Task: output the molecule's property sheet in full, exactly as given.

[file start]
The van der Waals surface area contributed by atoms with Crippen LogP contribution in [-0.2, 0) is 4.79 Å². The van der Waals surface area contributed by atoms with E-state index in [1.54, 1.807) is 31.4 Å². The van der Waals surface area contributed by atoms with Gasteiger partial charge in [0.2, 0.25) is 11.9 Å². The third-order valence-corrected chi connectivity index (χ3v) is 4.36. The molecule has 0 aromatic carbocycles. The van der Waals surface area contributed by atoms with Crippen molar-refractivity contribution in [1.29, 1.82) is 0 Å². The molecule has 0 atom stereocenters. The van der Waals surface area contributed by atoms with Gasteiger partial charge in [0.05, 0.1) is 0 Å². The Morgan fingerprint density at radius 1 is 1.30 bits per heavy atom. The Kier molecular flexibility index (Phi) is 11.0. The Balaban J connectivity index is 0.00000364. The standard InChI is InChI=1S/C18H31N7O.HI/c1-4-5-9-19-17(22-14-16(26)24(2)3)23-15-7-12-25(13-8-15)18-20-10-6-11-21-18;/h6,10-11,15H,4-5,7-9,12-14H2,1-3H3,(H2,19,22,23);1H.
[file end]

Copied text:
The van der Waals surface area contributed by atoms with Crippen LogP contribution in [-0.2, 0) is 4.79 Å². The van der Waals surface area contributed by atoms with E-state index in [1.54, 1.807) is 31.4 Å². The van der Waals surface area contributed by atoms with Gasteiger partial charge in [0.2, 0.25) is 11.9 Å². The third-order valence-corrected chi connectivity index (χ3v) is 4.36. The molecule has 0 aromatic carbocycles. The van der Waals surface area contributed by atoms with Crippen molar-refractivity contribution in [1.29, 1.82) is 0 Å². The molecule has 0 atom stereocenters. The van der Waals surface area contributed by atoms with Gasteiger partial charge in [0.05, 0.1) is 0 Å². The Morgan fingerprint density at radius 1 is 1.30 bits per heavy atom. The Kier molecular flexibility index (Phi) is 11.0. The Balaban J connectivity index is 0.00000364. The standard InChI is InChI=1S/C18H31N7O.HI/c1-4-5-9-19-17(22-14-16(26)24(2)3)23-15-7-12-25(13-8-15)18-20-10-6-11-21-18;/h6,10-11,15H,4-5,7-9,12-14H2,1-3H3,(H2,19,22,23);1H.